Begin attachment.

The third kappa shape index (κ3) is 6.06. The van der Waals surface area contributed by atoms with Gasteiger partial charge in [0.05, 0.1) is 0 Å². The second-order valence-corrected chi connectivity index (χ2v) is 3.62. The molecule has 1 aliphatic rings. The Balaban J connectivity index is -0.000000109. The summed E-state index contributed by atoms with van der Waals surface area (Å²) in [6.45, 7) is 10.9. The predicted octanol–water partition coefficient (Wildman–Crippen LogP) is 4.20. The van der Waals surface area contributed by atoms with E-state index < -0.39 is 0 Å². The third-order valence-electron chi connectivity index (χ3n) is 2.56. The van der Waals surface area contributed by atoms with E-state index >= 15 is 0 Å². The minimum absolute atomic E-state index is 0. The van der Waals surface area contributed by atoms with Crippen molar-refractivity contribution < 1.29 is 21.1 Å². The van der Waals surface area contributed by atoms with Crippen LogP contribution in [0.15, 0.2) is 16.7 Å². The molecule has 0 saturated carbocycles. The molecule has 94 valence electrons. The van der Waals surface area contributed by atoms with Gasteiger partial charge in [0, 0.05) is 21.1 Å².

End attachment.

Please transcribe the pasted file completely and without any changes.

The third kappa shape index (κ3) is 6.06. The van der Waals surface area contributed by atoms with Gasteiger partial charge in [0.05, 0.1) is 0 Å². The second-order valence-corrected chi connectivity index (χ2v) is 3.62. The molecule has 1 aliphatic rings. The Balaban J connectivity index is -0.000000109. The summed E-state index contributed by atoms with van der Waals surface area (Å²) in [6.45, 7) is 10.9. The predicted octanol–water partition coefficient (Wildman–Crippen LogP) is 4.20. The van der Waals surface area contributed by atoms with E-state index < -0.39 is 0 Å². The third-order valence-electron chi connectivity index (χ3n) is 2.56. The van der Waals surface area contributed by atoms with E-state index >= 15 is 0 Å². The minimum absolute atomic E-state index is 0. The van der Waals surface area contributed by atoms with Crippen molar-refractivity contribution < 1.29 is 21.1 Å². The van der Waals surface area contributed by atoms with Crippen LogP contribution in [0.15, 0.2) is 16.7 Å². The molecule has 0 saturated carbocycles. The molecule has 94 valence electrons. The van der Waals surface area contributed by atoms with Gasteiger partial charge in [0, 0.05) is 21.1 Å².